The mixed absorbance change measured with , and the separated deep and scalp absorbance changes using the RT-SSS algorithm, and are compared with the pure absorbance changes and in Fig. 1. Each absorbance change separated using the RT-SSS algorithm agreed with each pure absorbance change for both deep and scalp tissues. Figure 2 shows the correlation between (a) the deep absorbance change, (b) scalp absorbance change and each corresponding pure absorbance change, and (c) the mixed absorbance change and pure deep absorbance change. The fitting coefficients, slope and -intercept , are shown in Fig. 2. The correlation coefficients between the RT-SSS absorbance change and pure absorbance change for deep tissue and scalp were 0.997 and 0.991, respectively. The chi-squares were small enough and the residual waveform was flat. For the mixed absorbance change, however, the correlation coefficient was smaller, the chi-square was larger, and the residual waveform was more distorted than those for RT-SSS absorbance change because the mixed absorbance change includes both deep and scalp ones. Therefore, we can conclude that the RT-SSS algorithm successfully separated the mixed absorbance change into deep and scalp absorbance changes.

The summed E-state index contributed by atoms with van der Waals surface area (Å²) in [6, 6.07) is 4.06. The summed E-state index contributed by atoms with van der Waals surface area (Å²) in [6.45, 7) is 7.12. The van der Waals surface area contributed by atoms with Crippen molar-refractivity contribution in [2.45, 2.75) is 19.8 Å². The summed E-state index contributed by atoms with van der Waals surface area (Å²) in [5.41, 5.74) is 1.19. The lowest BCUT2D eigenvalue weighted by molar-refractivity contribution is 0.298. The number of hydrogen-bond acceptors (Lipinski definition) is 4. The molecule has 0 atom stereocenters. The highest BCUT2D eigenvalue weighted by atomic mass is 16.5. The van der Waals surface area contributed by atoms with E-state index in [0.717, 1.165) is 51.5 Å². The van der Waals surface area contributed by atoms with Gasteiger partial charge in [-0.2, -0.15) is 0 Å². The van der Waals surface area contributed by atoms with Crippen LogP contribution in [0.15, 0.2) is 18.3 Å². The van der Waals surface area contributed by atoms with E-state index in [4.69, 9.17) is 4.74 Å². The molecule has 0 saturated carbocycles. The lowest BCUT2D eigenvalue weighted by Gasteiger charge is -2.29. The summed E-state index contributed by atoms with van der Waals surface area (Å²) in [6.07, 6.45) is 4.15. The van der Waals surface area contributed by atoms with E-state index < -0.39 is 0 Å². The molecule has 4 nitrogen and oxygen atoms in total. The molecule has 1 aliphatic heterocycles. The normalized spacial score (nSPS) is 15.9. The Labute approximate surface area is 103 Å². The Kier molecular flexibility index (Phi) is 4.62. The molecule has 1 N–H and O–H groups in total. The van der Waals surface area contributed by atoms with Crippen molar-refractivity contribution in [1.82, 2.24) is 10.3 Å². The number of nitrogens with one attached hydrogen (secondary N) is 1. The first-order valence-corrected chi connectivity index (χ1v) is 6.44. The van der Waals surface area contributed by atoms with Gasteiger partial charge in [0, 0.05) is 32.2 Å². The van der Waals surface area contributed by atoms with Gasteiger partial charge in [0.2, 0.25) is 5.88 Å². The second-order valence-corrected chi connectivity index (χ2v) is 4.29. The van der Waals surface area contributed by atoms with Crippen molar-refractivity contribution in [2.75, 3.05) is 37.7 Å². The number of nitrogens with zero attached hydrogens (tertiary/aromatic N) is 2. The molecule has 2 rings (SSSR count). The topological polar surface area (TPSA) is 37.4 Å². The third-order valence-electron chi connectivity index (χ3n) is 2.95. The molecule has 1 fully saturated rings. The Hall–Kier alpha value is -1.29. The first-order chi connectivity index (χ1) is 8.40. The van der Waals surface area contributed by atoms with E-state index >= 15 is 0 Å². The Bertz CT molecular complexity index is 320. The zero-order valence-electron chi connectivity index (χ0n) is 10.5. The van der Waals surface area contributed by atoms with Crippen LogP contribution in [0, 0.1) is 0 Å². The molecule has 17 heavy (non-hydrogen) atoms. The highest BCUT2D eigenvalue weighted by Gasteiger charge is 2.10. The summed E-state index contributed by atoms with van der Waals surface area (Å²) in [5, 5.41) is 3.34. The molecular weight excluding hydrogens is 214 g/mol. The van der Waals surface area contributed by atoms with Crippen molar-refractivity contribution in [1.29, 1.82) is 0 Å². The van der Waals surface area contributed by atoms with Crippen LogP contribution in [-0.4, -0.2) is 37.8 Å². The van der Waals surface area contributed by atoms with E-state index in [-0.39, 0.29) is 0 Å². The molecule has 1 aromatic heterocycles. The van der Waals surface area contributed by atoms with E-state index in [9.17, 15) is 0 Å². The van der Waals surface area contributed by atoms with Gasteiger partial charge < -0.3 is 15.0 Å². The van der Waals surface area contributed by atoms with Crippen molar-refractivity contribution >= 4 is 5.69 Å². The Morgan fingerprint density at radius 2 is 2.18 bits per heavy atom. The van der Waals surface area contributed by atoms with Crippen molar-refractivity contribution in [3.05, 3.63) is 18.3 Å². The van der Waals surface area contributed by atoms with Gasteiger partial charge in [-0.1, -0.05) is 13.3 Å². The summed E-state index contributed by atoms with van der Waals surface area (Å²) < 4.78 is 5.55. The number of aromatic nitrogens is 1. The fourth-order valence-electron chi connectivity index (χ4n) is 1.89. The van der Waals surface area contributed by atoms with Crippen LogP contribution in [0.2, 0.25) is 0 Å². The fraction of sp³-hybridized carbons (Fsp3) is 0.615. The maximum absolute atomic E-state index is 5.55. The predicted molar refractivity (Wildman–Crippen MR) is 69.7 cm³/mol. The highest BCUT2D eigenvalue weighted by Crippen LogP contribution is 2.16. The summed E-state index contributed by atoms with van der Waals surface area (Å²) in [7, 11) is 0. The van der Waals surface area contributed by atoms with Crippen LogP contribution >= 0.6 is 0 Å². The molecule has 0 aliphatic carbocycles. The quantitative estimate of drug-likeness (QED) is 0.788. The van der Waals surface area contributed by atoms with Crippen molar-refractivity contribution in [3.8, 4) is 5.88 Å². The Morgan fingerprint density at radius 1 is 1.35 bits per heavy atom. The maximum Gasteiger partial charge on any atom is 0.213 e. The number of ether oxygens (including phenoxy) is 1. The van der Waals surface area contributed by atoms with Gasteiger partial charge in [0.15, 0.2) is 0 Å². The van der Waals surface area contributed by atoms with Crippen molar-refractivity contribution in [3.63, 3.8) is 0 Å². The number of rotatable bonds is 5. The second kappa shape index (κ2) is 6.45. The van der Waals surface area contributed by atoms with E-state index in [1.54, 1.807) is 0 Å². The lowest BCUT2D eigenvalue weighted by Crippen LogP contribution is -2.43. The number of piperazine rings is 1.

Discussions and Conclusions
The RT-SSS algorithm was explicitly applied to oxygenated and deoxygenated hemoglobin measurements using two wavelengths. From Eqs. (4) to (6), each absorbance change at wavelengths and measured with and was written as8) for four unknowns of , , and since the elements of the matrix on the left-hand side of Eq. (8) are directly measurable at each time, . The literature values of for hemoglobin can be used. The value of for the human forehead was estimated to be by stanching the scalp blood flow, and the errors in the calculated hemoglobin caused by the variation in the value of were also estimated in the previous paper on MD-ICA.7 Because the concept of RT-SSS is almost the same as that of MD-ICA, the effect of the variation of must also be almost the same.
In conclusion, we proposed the RT-SSS algorithm using two measurements and validated it through phantom experiments. This algorithm will be applied to human experiments to verify its effectiveness.